Depending on the source you’re looking at, the exact definition of Generation Y, or the “millennial generation” might be a little tough to nail down. But they’re generally considered to be those born between 1980 and 2000 (though some sources put it as far back as 1977).
It’s a little easier to pin down a consensus from the experts on best practices for managing this new generation. Structure, consistency, guidance, and positive encouragement are all seen as being necessary to get the most out of the millennial workforce.
In addition, the millennials are seen as being extraordinarily tech savvy, and will be frustrated if that aspect of their talent isn’t fully utilized. (They’re not called the “always connected” crowd for nothin’.)
Structure & Rewards
Inc.com looks to University of Pennsylvania President Amy Gutmann for insight into managing millennials. “The key with the millennials is to provide structure for them in the workplace and at the same time find ways to channel their energy, engagement, and desire to help solve problems,” she writes.
“The millennials want to be out in the field with clients, where they can work in teams and solve problems collaboratively, not just sit at desks. And they expect to be rewarded for their creativity and productivity.”
“They tend to be strong achievers if they are properly motivated, optimistic about all things, sociable, highly moral, and street smart,” adds the Shepard Communications Group in a highly thorough analysis of the generational situation. “Finally, and interestingly, they are absolutely oblivious to authority.”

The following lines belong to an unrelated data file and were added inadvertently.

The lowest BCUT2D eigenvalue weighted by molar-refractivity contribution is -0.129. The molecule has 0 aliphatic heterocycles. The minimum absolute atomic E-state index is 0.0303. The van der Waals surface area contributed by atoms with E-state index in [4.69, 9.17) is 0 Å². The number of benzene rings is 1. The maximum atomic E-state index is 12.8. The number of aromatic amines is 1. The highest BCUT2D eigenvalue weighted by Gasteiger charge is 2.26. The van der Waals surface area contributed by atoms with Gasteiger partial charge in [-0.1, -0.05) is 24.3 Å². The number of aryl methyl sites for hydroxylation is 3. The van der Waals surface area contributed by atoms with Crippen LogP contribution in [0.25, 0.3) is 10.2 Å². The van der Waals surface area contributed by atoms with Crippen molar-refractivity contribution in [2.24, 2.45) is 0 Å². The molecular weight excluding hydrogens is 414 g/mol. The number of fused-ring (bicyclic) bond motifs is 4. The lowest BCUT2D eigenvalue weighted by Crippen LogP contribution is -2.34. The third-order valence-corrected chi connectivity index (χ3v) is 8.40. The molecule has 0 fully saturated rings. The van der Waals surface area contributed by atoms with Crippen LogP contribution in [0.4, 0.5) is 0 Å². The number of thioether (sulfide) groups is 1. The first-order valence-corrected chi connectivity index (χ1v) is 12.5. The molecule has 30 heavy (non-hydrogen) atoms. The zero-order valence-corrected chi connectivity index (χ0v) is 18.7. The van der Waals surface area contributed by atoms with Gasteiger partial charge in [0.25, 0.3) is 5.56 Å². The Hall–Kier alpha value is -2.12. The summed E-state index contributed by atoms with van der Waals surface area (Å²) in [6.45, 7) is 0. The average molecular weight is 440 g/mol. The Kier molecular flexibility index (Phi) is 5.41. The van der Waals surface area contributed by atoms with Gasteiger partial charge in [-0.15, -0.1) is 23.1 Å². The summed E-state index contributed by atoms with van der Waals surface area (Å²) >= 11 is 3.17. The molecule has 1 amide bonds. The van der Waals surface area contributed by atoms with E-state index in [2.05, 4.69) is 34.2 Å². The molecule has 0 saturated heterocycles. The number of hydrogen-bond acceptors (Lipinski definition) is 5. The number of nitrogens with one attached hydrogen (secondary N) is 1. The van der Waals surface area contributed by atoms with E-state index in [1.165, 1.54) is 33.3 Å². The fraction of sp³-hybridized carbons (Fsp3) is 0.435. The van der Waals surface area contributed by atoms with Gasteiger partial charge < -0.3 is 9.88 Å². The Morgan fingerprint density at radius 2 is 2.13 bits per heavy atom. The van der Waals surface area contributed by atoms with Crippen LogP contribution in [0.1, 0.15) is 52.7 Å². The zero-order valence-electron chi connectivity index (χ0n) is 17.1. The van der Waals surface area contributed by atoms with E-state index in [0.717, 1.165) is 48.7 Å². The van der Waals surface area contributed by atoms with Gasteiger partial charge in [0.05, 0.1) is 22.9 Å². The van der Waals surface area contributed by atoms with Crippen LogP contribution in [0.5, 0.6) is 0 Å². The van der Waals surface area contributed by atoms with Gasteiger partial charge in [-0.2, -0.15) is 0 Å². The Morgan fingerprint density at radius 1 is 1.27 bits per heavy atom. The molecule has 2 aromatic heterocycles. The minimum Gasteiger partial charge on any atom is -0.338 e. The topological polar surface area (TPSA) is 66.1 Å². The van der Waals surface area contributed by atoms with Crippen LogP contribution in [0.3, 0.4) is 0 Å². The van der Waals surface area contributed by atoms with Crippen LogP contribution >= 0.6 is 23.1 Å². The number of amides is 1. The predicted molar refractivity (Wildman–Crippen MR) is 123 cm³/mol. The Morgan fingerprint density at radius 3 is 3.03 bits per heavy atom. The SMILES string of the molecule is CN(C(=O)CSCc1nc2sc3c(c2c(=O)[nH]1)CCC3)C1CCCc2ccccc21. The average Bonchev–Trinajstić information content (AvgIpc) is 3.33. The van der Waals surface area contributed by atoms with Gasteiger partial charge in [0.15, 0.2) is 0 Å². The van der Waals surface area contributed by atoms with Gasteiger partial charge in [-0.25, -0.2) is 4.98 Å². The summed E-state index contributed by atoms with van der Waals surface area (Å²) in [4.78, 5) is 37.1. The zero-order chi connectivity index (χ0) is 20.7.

Discipline & Engagement
“[The millennials] do not take well to orders and resent being handed busywork with no explanation as to its purpose; to bring out the best in them, teach them about the company and explain how their work will lead to specific results,” suggest Terri Klass and Judith Lindenberger at TheGlassHammer.com.
“Millennials can lack the perspective and discipline to commit to a lengthy task,” warns Terry Starbucker, “they may begin it and then inexplicably start a new task, and then another and another, never completing a project but constantly starting new ones.”
“Set up regular meetings between managers and employees so that Millennials feel listened to,” advises Steve Strauss.”If Millennials feel that there is a give-and-take relationship with the company, they are often willing to work longer hours. They will thus be more loyal, committed employees.”
The Harvard Business School takes an even longer view, exploring how the Millennials will themselves perform as managers. “The next generation of managers, comprising many ‘millennials,’ will be more adept at managing in a changing, global, and networked environment. They will do it with a greater emphasis on teamwork, facility for the use of technology, and sensitivity to needs for work/life balance.”
Perhaps, though, as the HBS article hints, this advice should be taken with a grain of salt. “Take the label away, and you won’t find the trend,” commented one of the HBS, while another said, “I find such broad generalizations hard to believe.”
Originally published: Nov 6, 2011